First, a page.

Mini Rectifier Reviewed by: colduphere, on june 23, 2014
0 of 0 people found this review helpful

Price paid: C$ 650

Purchased from: Kijiji guy

Features: About a year old hardly any use. It's no secret what the technical specs are for this little amp. 5 minutes of google-fu and ye shall know. On paper, great features, but... Ok, it's got gain knobs, treble mid bass knobs, master volume, Vintage Lead, Modern Lead, footswitchable, you get to decide between OK clean, and real dodgy lead. FX loop that you can't adjust the send or return level, a stupid LED light in the head that makes it impossible to tell if your power tubes are glowing... argh... 4 ohm speaker out 8 ohm speaker out, standby power switch. // 4

Sound: Heavy lead work and metal is what I bought it for after reading many, many insanely positive reviews about this little amp. I have to ask; are these people idiots, fanboys, or are they just not wanting to be the guy who stands out saying this amp sucks? Unless you own a Mesa speaker set, or maybe a Vintage 30, FORGET about getting a usable tone out of this amp. Except maybe a clean tone. Maybe. You know that classic overdriven Dual Rec tone? Not here. Not even close. Lacking in low end and low mids, suffers from over bright, brittle ice picky horrid mids and highs, it's a disaster. It's a joke. It's a toy. A really expensive toy. You can squeeze out the odd lead tone, but not consistent from low to high, on my Ibanez Prestige. // 2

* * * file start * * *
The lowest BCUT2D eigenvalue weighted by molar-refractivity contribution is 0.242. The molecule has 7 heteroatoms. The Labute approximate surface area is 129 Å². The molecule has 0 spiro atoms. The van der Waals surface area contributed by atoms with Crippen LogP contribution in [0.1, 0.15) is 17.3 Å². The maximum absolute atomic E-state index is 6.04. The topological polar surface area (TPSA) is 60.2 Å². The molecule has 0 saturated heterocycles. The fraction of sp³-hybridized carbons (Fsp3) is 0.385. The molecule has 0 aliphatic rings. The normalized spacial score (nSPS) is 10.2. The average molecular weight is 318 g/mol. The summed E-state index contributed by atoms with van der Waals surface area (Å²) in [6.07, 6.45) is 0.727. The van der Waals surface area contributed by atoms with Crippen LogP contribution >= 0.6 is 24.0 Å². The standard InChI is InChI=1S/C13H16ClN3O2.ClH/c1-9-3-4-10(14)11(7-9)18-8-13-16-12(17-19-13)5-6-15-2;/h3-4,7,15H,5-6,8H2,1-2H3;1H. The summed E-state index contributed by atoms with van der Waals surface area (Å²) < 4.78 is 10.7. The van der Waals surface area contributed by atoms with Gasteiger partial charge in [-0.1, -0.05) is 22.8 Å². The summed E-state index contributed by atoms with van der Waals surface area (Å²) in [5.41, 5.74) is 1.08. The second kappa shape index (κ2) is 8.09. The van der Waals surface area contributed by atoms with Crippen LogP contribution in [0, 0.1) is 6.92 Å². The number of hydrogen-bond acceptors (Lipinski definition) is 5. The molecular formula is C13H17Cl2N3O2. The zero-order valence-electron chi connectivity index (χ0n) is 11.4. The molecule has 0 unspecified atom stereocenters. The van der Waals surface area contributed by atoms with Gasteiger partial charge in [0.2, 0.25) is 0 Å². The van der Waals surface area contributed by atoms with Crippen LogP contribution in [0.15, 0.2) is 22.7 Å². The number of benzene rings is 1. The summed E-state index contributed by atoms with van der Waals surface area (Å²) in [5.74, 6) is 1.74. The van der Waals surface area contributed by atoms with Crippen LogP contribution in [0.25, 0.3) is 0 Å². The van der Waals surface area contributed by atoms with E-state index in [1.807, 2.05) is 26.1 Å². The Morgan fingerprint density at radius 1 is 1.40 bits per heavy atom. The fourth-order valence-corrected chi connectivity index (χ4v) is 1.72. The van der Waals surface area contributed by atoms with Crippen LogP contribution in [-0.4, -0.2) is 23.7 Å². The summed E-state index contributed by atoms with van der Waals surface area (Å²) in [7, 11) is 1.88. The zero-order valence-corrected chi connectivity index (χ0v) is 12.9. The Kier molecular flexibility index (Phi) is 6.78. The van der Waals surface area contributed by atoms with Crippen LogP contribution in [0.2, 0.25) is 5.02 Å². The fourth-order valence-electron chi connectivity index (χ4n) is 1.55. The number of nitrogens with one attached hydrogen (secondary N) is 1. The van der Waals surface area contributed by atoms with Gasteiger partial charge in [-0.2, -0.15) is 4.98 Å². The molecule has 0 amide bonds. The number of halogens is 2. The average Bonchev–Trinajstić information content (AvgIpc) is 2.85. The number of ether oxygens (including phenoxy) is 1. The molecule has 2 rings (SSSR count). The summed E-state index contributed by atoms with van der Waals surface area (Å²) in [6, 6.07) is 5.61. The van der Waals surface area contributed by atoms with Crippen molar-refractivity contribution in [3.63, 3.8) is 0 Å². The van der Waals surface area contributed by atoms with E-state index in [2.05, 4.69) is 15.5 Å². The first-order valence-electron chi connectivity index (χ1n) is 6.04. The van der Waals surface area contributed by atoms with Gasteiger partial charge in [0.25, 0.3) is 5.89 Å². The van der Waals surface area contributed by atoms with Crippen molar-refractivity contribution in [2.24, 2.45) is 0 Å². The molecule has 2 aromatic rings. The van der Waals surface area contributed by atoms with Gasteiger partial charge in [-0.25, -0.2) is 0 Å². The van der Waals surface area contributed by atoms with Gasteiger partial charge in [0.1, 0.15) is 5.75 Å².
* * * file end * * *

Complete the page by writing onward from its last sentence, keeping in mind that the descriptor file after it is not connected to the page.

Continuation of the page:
Reliability & Durability: Who knows? Who cares? Spent 2 days trying to get a livable tone out of it for power chords, first of all. If you can't get bowel loosening power chords out of it, what's the point? Tried high gain pickups, tried way-high gain Bare Knuckles, tried a Les Paul with rowdy humbuckers, and they all sounded like a-s. Seriously, I can dial in better tones on my cheap-a-s Super Champ XD, in a heartbeat, which is 1/3 the cost. I am not joking. So what if it lasts forever? Sometimes hemorrhoid problems last a long time too. // 5

Overall Impression: If you are sitting there deciding on a "lunchbox" amp, for metallic leads (Gilbert, Petrucci, Satch) don't do it. Look elsewhere. I tried it through a speaker I pulled from an Ibanez cabinet which has served me very well for metal, and high gain leads, and it sucked. Don't laugh, that speaker sounds great with a Fullbore Metal pedal fed into it from any other tube amp. Sounds like a neutered goat with the "Mini" feeding it straight up. Tried all the modes, all the nob twiddles, all of it. I have no idea how the many, many online reviews out there praising this little turkey are written. Were all the writers high? Are they scared to admit that they dropped a grand on a turkey? Do they want to look cool with this metal-plated toy? Are they PR hacks? Fake online personalities? I don't know. I couldn't get it back on Kijiji fast enough. What a disaster. Perhaps the Engl Ironball 20 is what I need. // 2